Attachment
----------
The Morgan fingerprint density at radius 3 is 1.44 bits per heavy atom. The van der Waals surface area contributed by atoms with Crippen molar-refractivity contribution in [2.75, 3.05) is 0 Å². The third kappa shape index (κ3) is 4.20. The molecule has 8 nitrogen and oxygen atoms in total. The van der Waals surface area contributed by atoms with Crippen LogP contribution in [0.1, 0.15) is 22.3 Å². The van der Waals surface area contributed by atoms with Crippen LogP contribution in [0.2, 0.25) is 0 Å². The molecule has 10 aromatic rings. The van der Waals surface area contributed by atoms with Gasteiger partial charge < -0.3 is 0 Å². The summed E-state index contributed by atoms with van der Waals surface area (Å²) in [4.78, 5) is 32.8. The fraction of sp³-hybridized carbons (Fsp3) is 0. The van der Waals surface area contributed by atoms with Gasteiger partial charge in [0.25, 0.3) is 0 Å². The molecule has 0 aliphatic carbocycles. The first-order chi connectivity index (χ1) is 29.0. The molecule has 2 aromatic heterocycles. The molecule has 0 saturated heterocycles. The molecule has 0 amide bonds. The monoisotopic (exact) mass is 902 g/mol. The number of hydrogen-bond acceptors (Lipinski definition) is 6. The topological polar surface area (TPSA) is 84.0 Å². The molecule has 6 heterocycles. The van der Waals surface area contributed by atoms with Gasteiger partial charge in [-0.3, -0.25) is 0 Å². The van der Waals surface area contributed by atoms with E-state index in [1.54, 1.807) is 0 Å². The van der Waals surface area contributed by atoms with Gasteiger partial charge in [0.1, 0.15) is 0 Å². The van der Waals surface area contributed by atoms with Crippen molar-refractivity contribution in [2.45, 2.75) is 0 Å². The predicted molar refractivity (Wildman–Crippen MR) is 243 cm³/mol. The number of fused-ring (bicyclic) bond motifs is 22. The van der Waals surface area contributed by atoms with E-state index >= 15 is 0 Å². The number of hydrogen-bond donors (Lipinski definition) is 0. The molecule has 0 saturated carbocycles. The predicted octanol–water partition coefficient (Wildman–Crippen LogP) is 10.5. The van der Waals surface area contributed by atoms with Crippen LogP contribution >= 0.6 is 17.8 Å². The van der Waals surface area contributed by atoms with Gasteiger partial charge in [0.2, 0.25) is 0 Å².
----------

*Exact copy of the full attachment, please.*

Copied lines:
The Morgan fingerprint density at radius 3 is 1.44 bits per heavy atom. The van der Waals surface area contributed by atoms with Crippen molar-refractivity contribution in [2.75, 3.05) is 0 Å². The third kappa shape index (κ3) is 4.20. The molecule has 8 nitrogen and oxygen atoms in total. The van der Waals surface area contributed by atoms with Crippen LogP contribution in [0.1, 0.15) is 22.3 Å². The van der Waals surface area contributed by atoms with Crippen LogP contribution in [0.2, 0.25) is 0 Å². The molecule has 10 aromatic rings. The van der Waals surface area contributed by atoms with Gasteiger partial charge < -0.3 is 0 Å². The summed E-state index contributed by atoms with van der Waals surface area (Å²) in [4.78, 5) is 32.8. The fraction of sp³-hybridized carbons (Fsp3) is 0. The van der Waals surface area contributed by atoms with Gasteiger partial charge in [0.25, 0.3) is 0 Å². The molecule has 0 aliphatic carbocycles. The first-order chi connectivity index (χ1) is 29.0. The molecule has 2 aromatic heterocycles. The molecule has 0 saturated heterocycles. The molecule has 0 amide bonds. The monoisotopic (exact) mass is 902 g/mol. The number of hydrogen-bond acceptors (Lipinski definition) is 6. The topological polar surface area (TPSA) is 84.0 Å². The molecule has 6 heterocycles. The van der Waals surface area contributed by atoms with Gasteiger partial charge in [-0.3, -0.25) is 0 Å². The van der Waals surface area contributed by atoms with E-state index in [1.54, 1.807) is 0 Å². The van der Waals surface area contributed by atoms with Gasteiger partial charge in [0.1, 0.15) is 0 Å². The van der Waals surface area contributed by atoms with Crippen molar-refractivity contribution in [2.45, 2.75) is 0 Å². The predicted molar refractivity (Wildman–Crippen MR) is 243 cm³/mol. The number of fused-ring (bicyclic) bond motifs is 22. The van der Waals surface area contributed by atoms with E-state index >= 15 is 0 Å². The number of hydrogen-bond donors (Lipinski definition) is 0. The molecule has 0 saturated carbocycles. The predicted octanol–water partition coefficient (Wildman–Crippen LogP) is 10.5. The van der Waals surface area contributed by atoms with Crippen LogP contribution >= 0.6 is 17.8 Å². The van der Waals surface area contributed by atoms with Gasteiger partial charge in [0.2, 0.25) is 0 Å².